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F1: FIA decides to improve track workers safety in Formula 1

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Speaking at the annual Autosport International on Friday, FIA safety delegate, Charlie Whiting revealed that the FIA has moved forward to improve track workers safety in Formula 1.

In June 2013, volunteer track marshal Mark Robinson was tragically killed after the end of the Grand Prix of Canada at circuit Gilles Villeneuve in Montreal.

Mark Robinson died after tripping and falling under the wheels of a mobile crane while the Sauber of Esteban Gutierrez was recovered from the Senna corner.

Last fall, Quebec's commission for the health and safety of workers blamed the organisers for a series of safety errors.

One of the key factors to the accident was the fact that Robinson and a colleague were walking directly in front of the mobile crane, holding tethers that were stabilising the Sauber while it was being craned back to the pits.

F1 Japan 2013 track marshals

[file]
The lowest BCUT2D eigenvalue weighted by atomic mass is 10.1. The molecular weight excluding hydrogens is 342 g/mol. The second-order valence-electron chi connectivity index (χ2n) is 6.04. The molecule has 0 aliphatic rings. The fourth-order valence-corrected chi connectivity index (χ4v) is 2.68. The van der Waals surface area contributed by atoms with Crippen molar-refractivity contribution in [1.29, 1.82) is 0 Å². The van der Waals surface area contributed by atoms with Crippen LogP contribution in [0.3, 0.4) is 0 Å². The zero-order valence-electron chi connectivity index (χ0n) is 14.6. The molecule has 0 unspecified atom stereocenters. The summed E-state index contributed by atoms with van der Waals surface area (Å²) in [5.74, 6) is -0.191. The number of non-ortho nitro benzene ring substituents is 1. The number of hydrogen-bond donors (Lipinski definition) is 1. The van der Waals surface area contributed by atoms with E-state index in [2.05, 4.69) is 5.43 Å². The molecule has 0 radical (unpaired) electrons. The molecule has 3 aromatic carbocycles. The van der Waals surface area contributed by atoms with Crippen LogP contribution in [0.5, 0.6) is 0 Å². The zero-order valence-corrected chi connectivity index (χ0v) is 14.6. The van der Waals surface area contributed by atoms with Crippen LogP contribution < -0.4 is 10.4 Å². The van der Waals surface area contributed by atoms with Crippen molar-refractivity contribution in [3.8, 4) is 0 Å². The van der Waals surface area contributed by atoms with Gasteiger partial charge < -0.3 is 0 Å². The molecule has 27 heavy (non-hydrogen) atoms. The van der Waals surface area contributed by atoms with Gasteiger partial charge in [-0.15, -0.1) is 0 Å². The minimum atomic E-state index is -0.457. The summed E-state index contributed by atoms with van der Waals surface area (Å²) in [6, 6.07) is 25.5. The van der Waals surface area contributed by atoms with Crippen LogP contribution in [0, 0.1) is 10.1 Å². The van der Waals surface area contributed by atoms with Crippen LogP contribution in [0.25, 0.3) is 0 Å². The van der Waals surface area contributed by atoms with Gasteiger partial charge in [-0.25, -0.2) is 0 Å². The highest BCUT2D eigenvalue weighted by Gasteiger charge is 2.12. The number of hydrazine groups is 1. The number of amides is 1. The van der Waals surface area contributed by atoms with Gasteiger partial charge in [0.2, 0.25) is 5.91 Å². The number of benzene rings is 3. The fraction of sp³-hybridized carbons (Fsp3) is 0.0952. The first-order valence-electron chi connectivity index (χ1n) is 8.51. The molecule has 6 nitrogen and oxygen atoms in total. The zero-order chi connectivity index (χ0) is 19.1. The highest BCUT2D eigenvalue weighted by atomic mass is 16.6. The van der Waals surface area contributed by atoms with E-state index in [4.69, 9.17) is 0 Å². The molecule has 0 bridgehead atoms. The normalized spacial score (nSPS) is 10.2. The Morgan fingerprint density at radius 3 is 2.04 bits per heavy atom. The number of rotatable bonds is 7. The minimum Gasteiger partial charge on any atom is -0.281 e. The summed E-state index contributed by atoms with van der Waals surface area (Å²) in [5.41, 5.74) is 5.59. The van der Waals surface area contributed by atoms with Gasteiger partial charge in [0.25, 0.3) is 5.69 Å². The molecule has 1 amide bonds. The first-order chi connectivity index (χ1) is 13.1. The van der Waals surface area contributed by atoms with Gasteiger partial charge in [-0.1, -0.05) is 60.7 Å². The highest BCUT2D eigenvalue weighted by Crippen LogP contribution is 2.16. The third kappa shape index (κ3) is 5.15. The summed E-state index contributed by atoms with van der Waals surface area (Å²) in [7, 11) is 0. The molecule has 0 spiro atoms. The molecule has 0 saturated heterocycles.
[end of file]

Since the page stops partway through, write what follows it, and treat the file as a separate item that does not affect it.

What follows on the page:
Track marshals at work in Japan, in 2013. (Photo: WRi2)

"Since that accident, we have briefed everyone to, if you are using one of those JCB-like vehicles to lift a car, you should never walk in front of it,” said Whiting during his speech.

"The Brazilian ASN has a system which will attach two ropes to the car to hold it level [while being recovered] and it stops it twisting so you don't need people to stabilise it”.

"We are trying to make everyone aware of this sort of system in order to minimise the amount of people needed to recover a car,” Whiting added.

Hopefully, Robinson's tragic death will not go unnoticed. Race organisers must now take steps to avoiding putting marshals in the position where they could have a similar accident.